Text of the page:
Third Sunday after Pentecost
To-day's liturgy proclaims God's mercy to men. Like our Lord, who came "not to call the just, but sinners", the Holy Ghost who carries on Christ's work in our hearts comes to set up the kingdom of God in sinful souls. This is the Church's teaching in breviary and missal to-day.
The breviary lessons are concerned with the history of Saul. After Heli's death the Israelites obeyed Samuel like a new Moses but when he became old they asked for a king. There was living, at that time, in the tribe of Benjamin a man named Cis, who had a son called Saul. No boy in Israel was his equal in appearance. His father's asses having gone astray, Saul went to look for them and coming to Ramatha, where Samuel lived, he said to himself: " The man of God will tell me where I shall find them". No sooner was he in Samuel's presence, than God told the latter that this was the man whom He had chosen to reign over His people. Samuel told Saul that the asses he had lost three days ago had been found. The next day Samuel took a horn of oil and having poured it on Saul's head, kissed him and said: "Behold the Lord hath anointed thee to be prince over His inheritance : and thou shalt deliver His people out of the hands of their enemies that are round about them." "Saul," says St. Gregory, "was only anointed with a little vessel of oil because lie was to be rejected in the end." For since the vessel contained but a little oil, Saul received little, and he adds elsewhere: "In every respect Saul represents the obstinate and the proud." St. Gregory says that Saul, who was sent by his father "to look for the lost asses, is a type of our Lord whom His Father sent to seek lost souls". He goes on to say that enemies are round about as blessed Peter said: "Your adversary the devil, as a roaring lion, goeth about." Saul was anointed to deliver his people from the enemies who were attacking them, but Christ the Anointed in the highest sense, came to deliver us from the devils who seek our destruction. This enables us to understand the choice of the epistle and Gospel of this Mass. The gospel shows us the lost sheep and the Good Shepherd seeking it, placing it on His shoulders and returning with it to the fold. It is one of the oldest representations in Christian iconography found in the catacombs. The epistle explains the dangers to which men, expressed by the lost sheep, are exposed. "Watch because your adversary whom resist ye, strong in faith" (Epistle). He will shelter you from the attack of your enemies (Gradual), who is the protector of all who hope in Him (Collect), and who never forsakes them that seek Him (Offertory) Remembering Saul's fate who, at first little in his own eyes, afterwards became puffed up with pride on account of his royal dignity, disobeyed God and would not acknowledge his faults, let us "humble ourselves under the mighty hand of God" (Epistle), saying: "O my God, look upon me and have mercy ... in Thee I put my trust; let me be not ashamed (Introit): and since without Thee nothing is strong, nothing is holy, make us in such manner to use temporal goods, that we lose not those which are eternal (Collect). Give us, then, an immovable constancy in the midst of temptation of every kind (Epistle).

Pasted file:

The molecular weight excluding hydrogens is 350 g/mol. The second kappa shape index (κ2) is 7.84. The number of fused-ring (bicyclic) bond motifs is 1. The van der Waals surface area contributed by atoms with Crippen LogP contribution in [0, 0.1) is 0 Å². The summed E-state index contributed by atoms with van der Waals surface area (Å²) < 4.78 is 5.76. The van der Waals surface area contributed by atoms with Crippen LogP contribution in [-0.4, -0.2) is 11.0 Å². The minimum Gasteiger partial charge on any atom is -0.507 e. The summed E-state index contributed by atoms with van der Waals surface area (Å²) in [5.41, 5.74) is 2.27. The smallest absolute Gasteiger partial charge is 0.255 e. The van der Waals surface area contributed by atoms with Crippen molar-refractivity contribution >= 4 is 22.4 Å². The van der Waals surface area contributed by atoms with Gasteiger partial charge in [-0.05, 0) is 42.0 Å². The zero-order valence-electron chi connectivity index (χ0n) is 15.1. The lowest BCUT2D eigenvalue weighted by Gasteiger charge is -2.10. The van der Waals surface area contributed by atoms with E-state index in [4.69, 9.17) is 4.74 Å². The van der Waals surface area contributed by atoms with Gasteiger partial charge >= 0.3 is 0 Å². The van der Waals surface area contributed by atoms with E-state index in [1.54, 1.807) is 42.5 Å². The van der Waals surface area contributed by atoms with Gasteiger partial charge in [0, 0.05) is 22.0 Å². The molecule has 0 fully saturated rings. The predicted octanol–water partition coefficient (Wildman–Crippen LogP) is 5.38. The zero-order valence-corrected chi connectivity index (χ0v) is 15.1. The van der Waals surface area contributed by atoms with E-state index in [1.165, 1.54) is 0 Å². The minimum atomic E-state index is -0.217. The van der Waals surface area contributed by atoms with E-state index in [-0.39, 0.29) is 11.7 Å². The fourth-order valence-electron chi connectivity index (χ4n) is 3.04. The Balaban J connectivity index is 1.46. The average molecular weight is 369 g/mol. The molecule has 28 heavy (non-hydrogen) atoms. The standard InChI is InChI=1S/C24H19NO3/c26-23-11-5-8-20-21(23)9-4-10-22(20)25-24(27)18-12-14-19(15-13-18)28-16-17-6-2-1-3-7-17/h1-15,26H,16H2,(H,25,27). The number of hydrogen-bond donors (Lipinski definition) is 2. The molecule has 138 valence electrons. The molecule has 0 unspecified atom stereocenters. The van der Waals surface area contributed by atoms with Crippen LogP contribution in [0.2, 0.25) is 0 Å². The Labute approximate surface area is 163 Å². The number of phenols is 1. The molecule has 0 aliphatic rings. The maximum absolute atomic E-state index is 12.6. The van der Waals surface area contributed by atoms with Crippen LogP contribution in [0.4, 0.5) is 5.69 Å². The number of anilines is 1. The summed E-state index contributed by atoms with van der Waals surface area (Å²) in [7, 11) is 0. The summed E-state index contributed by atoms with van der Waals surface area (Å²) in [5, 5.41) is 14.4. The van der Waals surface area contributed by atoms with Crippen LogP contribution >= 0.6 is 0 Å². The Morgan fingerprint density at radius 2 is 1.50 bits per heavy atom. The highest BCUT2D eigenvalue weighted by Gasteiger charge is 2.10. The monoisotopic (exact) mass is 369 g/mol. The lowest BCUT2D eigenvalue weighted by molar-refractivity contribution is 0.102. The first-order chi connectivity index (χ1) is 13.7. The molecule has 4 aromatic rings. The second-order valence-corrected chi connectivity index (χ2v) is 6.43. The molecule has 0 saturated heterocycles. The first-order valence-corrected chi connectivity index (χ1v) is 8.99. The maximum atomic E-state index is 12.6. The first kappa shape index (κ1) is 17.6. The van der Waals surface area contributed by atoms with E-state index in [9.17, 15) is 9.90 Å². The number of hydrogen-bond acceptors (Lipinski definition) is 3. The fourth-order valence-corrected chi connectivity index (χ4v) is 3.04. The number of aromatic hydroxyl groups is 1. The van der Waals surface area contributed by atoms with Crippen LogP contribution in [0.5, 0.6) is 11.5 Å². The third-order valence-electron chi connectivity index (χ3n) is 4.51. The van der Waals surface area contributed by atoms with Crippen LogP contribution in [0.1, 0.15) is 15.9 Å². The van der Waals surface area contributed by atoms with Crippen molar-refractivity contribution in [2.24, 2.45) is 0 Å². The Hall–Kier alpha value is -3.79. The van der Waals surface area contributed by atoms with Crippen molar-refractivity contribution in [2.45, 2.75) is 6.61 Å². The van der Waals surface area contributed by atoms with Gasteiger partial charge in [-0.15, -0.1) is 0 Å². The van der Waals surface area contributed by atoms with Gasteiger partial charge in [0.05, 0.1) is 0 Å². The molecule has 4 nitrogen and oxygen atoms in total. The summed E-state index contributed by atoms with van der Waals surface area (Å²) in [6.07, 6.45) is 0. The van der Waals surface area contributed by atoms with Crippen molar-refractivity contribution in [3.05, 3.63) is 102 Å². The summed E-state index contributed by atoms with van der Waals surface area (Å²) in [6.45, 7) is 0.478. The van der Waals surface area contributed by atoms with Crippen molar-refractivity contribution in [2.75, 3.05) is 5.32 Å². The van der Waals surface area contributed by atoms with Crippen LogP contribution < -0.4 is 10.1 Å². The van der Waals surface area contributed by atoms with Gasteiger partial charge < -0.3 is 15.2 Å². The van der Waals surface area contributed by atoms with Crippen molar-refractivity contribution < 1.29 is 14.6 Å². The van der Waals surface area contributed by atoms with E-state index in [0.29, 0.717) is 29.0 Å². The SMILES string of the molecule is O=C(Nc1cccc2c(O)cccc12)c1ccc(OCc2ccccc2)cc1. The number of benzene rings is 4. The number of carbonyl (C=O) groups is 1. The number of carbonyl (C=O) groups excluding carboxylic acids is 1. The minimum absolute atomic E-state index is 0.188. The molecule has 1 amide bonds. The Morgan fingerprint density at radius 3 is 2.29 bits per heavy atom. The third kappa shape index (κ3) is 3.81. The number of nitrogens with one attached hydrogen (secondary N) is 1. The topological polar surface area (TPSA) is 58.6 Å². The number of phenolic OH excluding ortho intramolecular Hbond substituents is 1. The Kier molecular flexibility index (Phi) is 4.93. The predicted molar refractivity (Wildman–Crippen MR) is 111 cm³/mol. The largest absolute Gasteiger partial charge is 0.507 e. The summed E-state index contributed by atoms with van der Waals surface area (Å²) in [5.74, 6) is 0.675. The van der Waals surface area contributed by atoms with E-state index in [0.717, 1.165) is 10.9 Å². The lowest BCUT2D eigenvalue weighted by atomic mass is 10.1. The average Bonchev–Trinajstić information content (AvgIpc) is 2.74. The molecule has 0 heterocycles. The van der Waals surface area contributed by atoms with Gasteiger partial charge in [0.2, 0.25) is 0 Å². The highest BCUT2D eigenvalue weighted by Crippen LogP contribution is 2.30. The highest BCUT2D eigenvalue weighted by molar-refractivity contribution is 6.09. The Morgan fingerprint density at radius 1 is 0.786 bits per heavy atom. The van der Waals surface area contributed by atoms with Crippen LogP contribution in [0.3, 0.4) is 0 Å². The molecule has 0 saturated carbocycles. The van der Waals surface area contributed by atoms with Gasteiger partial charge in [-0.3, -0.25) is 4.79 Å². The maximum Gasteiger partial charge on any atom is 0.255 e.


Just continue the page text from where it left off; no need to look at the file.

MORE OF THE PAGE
Respice in me, et miserere mei, Domine: quoniam unicus, et pauper sum ego: vide humilitatem meam, et laborem meum: et dimitte omnia peccata mea, Deus meus. * Ad te, Domine, levavi animam meam: Deus meus, in te confido, non erubescam.